New York Post

July 18, 1974

By Paul Zimmerman

The Stars Shone Dimly

The old boilers didn't blow up and everyone had hot showers last night, which, for Randalls Island is an upset. And no one got mugged outside Downing Stadium after the Stars' 32-29 loss to Birmingham, and the traffic wasn't too bad, considering the game was played at the end of the world.

They had a problem with the lights of course. The dimmers were on for the game, and 10 passes were dropped in the gloaming.

"It was worse in the first half," said Birmingham quarterback George Mira, whose receivers dropped seven of his throws. "Then everyone's eyes sort of got adjusted to the dim light and things were better."

"Randalls Island has the lights," said Charley Grossberger, the Stars' Director of special projects. "There were $110,000 worth of lights stored away. The problem was getting Parks Department people to install them. They just couldn't do it in time."

Two hours before kickoff, it was determined that there wasn't enough sideline benches, and a massive hunt was organized to find some in the stadium's inner recesses. They never made it to the field, but it didn't matter, because most of the players stood up on the sidelines anyway.

At 6:30 p.m., an hour and a half before the game, turnstiles were being carted out of the stadium and set up front of the main entrance.

"Those things haven't been used in 30 years," said John Mastandrea, the Senior Supervisor at Randalls Island, "and all of a sudden they decide they're going to use them.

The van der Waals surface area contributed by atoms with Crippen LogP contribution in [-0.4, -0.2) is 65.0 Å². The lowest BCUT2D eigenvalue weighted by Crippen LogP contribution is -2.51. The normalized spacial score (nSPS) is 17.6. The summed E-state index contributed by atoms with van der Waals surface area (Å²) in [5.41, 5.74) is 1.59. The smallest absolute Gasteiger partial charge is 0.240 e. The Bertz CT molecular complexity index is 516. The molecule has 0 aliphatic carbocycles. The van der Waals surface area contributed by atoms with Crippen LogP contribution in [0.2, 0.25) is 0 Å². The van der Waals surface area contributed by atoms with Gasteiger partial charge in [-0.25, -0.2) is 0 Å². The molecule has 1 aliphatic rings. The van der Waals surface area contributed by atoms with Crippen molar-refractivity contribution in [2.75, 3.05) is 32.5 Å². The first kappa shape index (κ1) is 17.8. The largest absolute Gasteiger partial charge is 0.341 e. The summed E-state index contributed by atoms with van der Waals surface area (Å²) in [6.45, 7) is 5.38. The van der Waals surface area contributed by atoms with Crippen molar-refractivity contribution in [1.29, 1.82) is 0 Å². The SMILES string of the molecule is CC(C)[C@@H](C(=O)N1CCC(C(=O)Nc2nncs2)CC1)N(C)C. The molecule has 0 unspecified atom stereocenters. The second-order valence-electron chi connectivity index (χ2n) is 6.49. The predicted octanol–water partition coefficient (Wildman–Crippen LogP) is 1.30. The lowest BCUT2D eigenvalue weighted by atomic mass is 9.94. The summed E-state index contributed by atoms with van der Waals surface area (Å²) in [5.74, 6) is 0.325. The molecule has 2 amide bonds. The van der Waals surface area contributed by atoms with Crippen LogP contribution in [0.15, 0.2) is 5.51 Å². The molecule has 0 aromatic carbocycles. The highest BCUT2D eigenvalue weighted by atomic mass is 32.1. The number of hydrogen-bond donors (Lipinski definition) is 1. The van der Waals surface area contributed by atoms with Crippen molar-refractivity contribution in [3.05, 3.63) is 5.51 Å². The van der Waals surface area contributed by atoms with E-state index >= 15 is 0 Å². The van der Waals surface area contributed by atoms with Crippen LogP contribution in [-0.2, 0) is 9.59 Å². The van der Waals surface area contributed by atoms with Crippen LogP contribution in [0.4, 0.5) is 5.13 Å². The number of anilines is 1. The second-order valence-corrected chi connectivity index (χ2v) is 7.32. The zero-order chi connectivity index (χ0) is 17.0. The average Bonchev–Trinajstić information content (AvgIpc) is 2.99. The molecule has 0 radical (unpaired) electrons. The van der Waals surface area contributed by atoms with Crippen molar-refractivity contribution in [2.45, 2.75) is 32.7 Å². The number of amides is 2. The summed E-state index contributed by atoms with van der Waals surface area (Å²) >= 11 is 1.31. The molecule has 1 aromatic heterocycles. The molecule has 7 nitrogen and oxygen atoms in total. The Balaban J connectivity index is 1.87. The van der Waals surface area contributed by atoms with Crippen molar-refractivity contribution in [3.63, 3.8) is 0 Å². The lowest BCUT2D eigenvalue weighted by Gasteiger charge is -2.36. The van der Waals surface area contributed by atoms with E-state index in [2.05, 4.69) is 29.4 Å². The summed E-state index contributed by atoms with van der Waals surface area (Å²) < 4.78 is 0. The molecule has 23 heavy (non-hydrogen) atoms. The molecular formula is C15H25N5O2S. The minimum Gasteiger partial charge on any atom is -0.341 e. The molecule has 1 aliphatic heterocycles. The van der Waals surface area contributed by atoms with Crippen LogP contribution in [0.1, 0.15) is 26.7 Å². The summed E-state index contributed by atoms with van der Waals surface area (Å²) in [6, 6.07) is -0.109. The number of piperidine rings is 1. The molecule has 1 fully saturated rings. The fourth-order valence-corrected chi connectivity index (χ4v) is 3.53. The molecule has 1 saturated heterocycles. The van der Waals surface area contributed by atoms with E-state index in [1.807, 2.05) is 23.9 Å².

"I'm worried about what's going to happen when they finally plug in everything here. They're liable to blow the whole island."

A minor crisis arose early in the evening when it was discovered that Parks Department employees and maintenance men had used up all of the spaces allotted in the official parking lot.

"Their cars were here at 8 o'clock this morning, and they never moved them," Grossberger said.

Stars' owner Bob Schmertz did not see the team's home opener. He was rumored to be in California on business.

...Best kept secret of the week was ankle injury suffered by starting wide receiver Al Young. He was taken off the active roster two hours before kickoff. The injury was not reported to the league office, but then there's no rule that says you have to.

* * *

Neatest defensive play of the night came in the first quarter when Stars' Gerry Philbin foiled a bit of Birmingham razzle-dazzle by stealing the ball out of the hands of reserve QB Denny Duron.

Duron was in at a flanker in a two-quarterback backfield. He got the ball on a double reverse, and he was looking to pass when Philbin wrestled the ball out of his hands.

"I just pulled his arms apart and the ball went up in the air," said Philbin, the ex-Jet. "We both grabbed it, but I was stronger."